What a place America is! Everything is in cellophane! Everything is 10,000 miles from where it was plucked or made! The bread is in cellophane that is covered with such slogans as de-crapularised, re-energised, multi-cramulated, bleached, double-bleached, re-browned, unsanforised, guaranteed no blasphemin’! There is no such thing as ‘bread’! You cannot buy ‘bread’! And 50 processes that side of the wrappins these loaves saw the last molecule of their original wheat! This is my main impression of America. It is a temporary expedition in which we are living on food we brought to last the expedition out. And we mustn’t put up houses to last more than a year because we shall soon be goin’! And everything is a temporary fixture and we’ve so much to get done before we leave that there’s no time to do more than sleep and hurry.

Jane Feaver: That summer, as a wedding present, Aurelia, Sylvia’s mother, rented the couple a cottage on Cape Cod, though their stay is not as idyllic as it might have promised.

Her mother bought us this cottage – dowry almost – for the summer hoping that we would relax and write. At first the cost of the place, $70 a week, so got on my nerves that I couldn’t do anything. A too-costly article paralyses my appreciations; it paralysed Sylvia too. We sat. We got brown on the beaches. We idled for 3 weeks. Then we had a black week in which Sylvia lay, helpless with sheer depression. And I went about with a melon grafted onto the side of my head. A corpulent, drumming devil in the likeness of an abscess and swelling, the abscess right in my ear. This black week broke last Sunday, 3rd or 4th when we rode 5 miles to the nearest doctor. It was strange because a long, tedious spell of 98 degrees per day broke with it. The rain fell as I have never seen it. Thunder was continuous. I saw 3 trees that lightning had struck within 20 yards of the road! Anyway, the doctor’s magic was good. The ear had cleared up by Tuesday, Sylvia cleared up and, suddenly, we’d begun to write like angels and apply our brains like the bits of electric drills.

Jane Feaver: In the autumn they moved into a flat in Northampton from where Ted, initially at a loose end, writes to his friend, Lucas Myers.

Sylvia is teaching. At present I’m doing nothing. I sit for hours like the statue of a man writing. Except that during the third or fourth hour a bead of sweat moves on my temple. I have never known it so hard to write. I have never, of course, tried to write before. Since I came I’ve got about 4 poems, which seem to me an improvement. Publishing all the poems I had has done one thing. Made it impossible to go on writing in that fashion. I shall get a part-time job, I think.

The girls, their number and their surprising likeness, one to another, and their machine-glaze of hyper-health are almost unnerving. Chromium Dianas!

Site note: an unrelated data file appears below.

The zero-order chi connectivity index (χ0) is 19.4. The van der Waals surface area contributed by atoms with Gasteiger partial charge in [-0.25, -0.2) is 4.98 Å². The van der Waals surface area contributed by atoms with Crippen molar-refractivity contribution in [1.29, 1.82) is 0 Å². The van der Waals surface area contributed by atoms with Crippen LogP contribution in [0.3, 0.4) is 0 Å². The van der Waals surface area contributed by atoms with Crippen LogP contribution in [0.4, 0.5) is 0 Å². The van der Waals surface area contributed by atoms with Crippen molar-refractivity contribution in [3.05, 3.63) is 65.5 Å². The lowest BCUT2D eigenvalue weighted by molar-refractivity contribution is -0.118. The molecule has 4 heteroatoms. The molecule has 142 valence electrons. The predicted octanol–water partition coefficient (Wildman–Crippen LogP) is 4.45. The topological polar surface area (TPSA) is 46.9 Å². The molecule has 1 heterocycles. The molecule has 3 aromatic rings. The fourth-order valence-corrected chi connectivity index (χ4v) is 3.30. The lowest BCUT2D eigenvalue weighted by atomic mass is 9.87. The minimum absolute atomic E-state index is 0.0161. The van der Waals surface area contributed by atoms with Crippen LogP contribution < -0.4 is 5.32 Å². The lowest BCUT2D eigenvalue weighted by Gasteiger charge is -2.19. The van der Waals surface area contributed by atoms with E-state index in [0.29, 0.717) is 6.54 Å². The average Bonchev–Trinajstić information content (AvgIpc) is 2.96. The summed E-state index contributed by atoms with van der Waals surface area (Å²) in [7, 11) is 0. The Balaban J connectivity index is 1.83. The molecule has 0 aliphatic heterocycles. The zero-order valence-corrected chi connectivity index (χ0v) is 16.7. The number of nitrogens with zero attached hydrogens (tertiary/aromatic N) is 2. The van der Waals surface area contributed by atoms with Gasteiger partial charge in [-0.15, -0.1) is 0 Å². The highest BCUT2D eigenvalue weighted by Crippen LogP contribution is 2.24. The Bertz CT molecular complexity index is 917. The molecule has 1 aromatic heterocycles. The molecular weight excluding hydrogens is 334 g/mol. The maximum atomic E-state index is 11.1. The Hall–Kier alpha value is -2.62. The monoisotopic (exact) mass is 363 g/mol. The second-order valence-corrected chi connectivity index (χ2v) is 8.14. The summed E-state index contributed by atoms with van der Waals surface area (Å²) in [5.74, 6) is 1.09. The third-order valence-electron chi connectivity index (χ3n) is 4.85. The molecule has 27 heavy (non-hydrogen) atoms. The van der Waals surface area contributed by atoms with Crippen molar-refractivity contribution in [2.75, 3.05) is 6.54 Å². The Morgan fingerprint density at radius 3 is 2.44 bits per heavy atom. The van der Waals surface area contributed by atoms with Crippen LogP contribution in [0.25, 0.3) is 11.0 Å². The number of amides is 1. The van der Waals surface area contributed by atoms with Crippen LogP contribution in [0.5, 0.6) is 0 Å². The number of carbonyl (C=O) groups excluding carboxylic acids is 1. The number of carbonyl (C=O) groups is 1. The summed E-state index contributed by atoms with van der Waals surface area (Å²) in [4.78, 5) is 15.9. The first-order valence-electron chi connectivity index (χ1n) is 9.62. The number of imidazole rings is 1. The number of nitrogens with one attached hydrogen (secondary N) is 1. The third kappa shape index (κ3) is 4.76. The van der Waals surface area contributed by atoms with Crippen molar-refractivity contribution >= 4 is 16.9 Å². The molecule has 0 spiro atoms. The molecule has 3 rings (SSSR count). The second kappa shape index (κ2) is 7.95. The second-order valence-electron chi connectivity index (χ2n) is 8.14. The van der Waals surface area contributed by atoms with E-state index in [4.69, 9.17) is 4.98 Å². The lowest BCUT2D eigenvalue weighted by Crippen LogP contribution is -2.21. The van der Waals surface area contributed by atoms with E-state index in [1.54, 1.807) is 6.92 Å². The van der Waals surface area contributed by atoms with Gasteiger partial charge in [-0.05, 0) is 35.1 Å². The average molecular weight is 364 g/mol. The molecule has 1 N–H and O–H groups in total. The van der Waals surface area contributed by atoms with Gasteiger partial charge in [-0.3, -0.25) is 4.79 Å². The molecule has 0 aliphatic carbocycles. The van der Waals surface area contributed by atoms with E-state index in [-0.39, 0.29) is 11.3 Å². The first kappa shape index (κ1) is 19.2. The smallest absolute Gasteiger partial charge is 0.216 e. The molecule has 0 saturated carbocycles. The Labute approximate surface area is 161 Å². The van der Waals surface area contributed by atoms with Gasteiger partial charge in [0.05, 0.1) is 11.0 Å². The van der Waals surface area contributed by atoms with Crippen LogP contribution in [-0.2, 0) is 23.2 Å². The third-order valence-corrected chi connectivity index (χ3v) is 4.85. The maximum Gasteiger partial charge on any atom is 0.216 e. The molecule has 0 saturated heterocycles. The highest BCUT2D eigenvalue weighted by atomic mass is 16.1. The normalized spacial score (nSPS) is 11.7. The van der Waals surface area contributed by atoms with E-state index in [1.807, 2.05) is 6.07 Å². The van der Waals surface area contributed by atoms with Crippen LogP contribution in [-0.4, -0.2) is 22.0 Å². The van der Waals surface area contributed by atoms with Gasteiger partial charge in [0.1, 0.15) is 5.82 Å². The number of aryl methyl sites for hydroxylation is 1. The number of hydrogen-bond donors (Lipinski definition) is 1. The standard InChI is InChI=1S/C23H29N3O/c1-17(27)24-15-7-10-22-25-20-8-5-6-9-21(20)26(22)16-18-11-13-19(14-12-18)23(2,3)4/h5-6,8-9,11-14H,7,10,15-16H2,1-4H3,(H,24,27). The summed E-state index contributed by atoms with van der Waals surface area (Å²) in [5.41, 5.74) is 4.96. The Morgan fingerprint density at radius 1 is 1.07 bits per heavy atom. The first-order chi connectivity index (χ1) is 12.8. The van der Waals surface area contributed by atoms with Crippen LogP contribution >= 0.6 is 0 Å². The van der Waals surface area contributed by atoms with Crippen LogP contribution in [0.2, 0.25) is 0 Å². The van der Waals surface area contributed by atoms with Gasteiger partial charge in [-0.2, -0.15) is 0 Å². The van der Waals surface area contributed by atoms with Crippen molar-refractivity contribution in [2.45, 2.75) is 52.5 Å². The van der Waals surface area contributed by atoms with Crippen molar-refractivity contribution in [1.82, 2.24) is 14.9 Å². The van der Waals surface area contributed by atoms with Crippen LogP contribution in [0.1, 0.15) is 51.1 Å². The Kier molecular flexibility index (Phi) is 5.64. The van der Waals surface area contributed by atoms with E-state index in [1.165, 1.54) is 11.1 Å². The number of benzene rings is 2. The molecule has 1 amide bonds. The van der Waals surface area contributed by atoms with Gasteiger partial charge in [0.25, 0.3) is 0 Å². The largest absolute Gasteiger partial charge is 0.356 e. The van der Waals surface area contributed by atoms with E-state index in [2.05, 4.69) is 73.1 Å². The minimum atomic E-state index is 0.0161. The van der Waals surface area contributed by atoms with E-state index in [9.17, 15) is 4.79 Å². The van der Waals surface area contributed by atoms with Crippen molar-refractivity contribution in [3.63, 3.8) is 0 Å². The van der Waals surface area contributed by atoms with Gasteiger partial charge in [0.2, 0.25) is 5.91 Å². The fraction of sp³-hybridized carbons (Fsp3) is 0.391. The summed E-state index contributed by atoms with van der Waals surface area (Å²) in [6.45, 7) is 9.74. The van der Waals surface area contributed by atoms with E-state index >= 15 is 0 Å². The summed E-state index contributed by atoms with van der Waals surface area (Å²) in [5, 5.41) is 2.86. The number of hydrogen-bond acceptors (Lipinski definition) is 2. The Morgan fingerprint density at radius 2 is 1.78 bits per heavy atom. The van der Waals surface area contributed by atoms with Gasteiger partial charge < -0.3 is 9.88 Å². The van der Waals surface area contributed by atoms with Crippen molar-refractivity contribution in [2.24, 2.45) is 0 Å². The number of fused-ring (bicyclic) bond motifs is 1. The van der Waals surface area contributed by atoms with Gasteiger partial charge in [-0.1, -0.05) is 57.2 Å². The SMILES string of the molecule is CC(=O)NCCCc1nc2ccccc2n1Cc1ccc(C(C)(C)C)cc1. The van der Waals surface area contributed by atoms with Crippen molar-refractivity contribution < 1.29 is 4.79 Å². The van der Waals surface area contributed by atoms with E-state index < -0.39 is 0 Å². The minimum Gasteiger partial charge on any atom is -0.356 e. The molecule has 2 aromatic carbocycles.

Jane Feaver: At the end of 1959, after two and a half years, they decided to return to England. By this time Sylvia was pregnant with their first child. When they arrived in London, they eventually found a flat to rent near Primrose Hill where, on the 1st April, 1960, Frieda Rebecca was born.

The baby’s head appeared like a mushroom and the midwife guided it every second. Then, all at once it slid clean out looking exactly like a pink, translucent balloon – baby shape – smeared all over with a whiteish, cream-like wet flour. The cord was around its neck but not tightly. A little girl.

Jane Feaver: Despite the domestic upheaval, literary life for both poets remained active. Lupercal, Ted’s second collection, was published in April and Sylvia’s first book of poems, The Colossus, was due for publication in October of that year. The couple are invited to literary dinners.

We had dinner with Eliot and Spender and their wives. Very pleasant. Eliot is whimsical and pleasant. At the same time very remote. He talks staring at the floor between his feet when he’s sittin’ and looks up only to smile at his wife. His smile is like that of a person recovering from some serious operation. Spender chatted so much that he wrote us a letter afterwards apologising. But he was charming. I didn’t expect to like him at all and found him almost congenial. They talked exclusively of the Bloomsbury group and its satellites. Literary gossip. Eliot isn’t at all unguarded in his remarks. He has huge, thick hands! Unexpected.

Jane Feaver: When it came to writing to Aurelia, Sylvia’s mother, Ted was a dutiful son-in-law. He addresses her here on the pitfalls of fatherhood and literary celebrity.

It’s not true that only women have children, for instance. I think the general psychological upheaval is quite as severe for the father. This was complicated, as an illness might be, by the fact that when I got back here, having left in 1957 as a complete unknown, I found myself really quite famous and was deluged by invitations to do this, give readings, do that, meet so-and-so, etc. And many doors were comfortably wide open that I had never dreamed of being able to enter. And places such as the BBC, which I had been trying to penetrate for years, suddenly received me as a guest of honour! Naturally I wanted to take advantage of some of this, telling myself that there was a real advantage there to be taken. And so, besides the profound inner revolution caused by Frieda’s arrival, I had to manage also the profound inner revolution of becoming something of a public figure. The first of these revolutions was natural and welcome and good in every way. The second was unnatural, cruelly against myself and I think it cost me a great deal more in the way of energy. To enter ‘literary life’ is, in fact, to enter a small, windowless cell, empty, under a stunning spotlight and left to your own devices in the knowledge that millions of invisible eyes are watching through the walls.